Brussels, 25 June 2009
VAT: The European Commission requests Portugal to modify its flat-rate scheme applied to farmers
The European Commission has formally requested Portugal to change its law since it is of the opinion that Portugal does not apply a flat rate scheme for farmers consistent with the objectives of the scheme which is laid down in the VAT Directive. As a result farmers opting for the flat rate scheme may face financial disadvantages. The request takes the form of a reasoned opinion (second step of the infringement procedure provided for in article 226 of the EC Treaty). If the relevant national legislation is not amended in order to comply with the respective reasoned opinion, the Commission may decide to refer the matter to the European Court of Justice.
Where the application to farmers of the normal VAT arrangements is likely to give rise to difficulties, Member States may apply a flat-rate scheme designed to offset the VAT charged on purchases of goods and services made by the flat-rate farmers. When a farmer opts for this flat rate scheme, he is no longer covered by the normal VAT rules: he may not deduct the VAT paid on his inputs and he is released from his obligations relating to payment of tax, invoicing, declaration and accounting. In order to compensate him for the VAT paid on inputs which he cannot deduct, a flat-rate compensation (calculated by each Member States on the basis of macro-economic statistics) will be paid to him.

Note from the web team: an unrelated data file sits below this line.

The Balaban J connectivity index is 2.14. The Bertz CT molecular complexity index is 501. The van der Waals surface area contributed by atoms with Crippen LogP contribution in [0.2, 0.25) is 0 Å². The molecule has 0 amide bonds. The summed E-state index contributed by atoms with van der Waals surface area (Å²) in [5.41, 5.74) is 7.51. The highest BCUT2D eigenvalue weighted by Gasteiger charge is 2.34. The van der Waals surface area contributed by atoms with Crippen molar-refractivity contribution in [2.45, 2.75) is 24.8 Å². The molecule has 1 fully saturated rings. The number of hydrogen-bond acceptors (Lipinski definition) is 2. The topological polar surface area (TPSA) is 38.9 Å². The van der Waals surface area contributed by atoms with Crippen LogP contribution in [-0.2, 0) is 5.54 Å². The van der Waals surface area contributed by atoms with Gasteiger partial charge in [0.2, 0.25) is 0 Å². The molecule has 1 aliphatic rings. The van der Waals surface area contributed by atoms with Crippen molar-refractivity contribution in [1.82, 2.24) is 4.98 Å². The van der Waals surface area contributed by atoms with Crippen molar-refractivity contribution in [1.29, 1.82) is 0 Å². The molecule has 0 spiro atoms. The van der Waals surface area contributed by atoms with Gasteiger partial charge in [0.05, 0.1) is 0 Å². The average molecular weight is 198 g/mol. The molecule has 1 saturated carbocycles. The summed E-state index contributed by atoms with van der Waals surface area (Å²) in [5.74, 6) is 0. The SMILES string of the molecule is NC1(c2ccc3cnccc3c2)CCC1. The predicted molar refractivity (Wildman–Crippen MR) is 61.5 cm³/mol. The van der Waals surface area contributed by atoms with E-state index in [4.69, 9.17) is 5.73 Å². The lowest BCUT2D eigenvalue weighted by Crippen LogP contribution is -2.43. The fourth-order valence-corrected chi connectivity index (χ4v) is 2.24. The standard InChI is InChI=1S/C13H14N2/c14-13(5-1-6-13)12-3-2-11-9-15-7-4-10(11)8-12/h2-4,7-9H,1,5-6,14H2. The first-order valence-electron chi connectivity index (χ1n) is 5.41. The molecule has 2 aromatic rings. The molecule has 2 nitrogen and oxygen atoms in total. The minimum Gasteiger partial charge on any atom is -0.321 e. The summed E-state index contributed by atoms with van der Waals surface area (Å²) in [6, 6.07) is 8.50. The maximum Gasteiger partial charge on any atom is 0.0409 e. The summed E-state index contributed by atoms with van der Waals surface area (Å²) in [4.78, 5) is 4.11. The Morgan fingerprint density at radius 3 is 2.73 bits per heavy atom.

Instead of introducing a flat rate scheme for farmers in line with the provisions of the VAT Directive, Portugal has introduced an optional exemption for agricultural activities, exempting VAT on supplies provided by the farmer, unless he opts to apply the normal VAT arrangements. In addition, the flat-rate compensation percentage is fixed at a zero rate: farmers are not compensated for the VAT paid on their inputs while they have to pay VAT on agricultural inputs of 5-12%. Given that too much VAT is levied from the sector, Portugal makes a substantial negative compensation in its own resources to compensate for this factor.
The Commission takes the view that the flat rate scheme applied to farmers in Portugal clearly conflicts with the purpose of the scheme and is not in line with the VAT Directive.
The zero compensation may no more be applied. It is indeed a fact that at the time of Portugal's accession to the Community, when the scheme was first adopted, many of the products used for agricultural production were subject to a rate of zero per cent, which would have accounted for the setting of a compensation percentage at 0%. However, the conditions have since changed and now it seems that a number of agricultural inputs are taxed at a rate of 5% in Portugal, while agricultural machinery and agricultural fuel are even subject to a rate of 12%.
The Commission's case reference number is 2008/2082.
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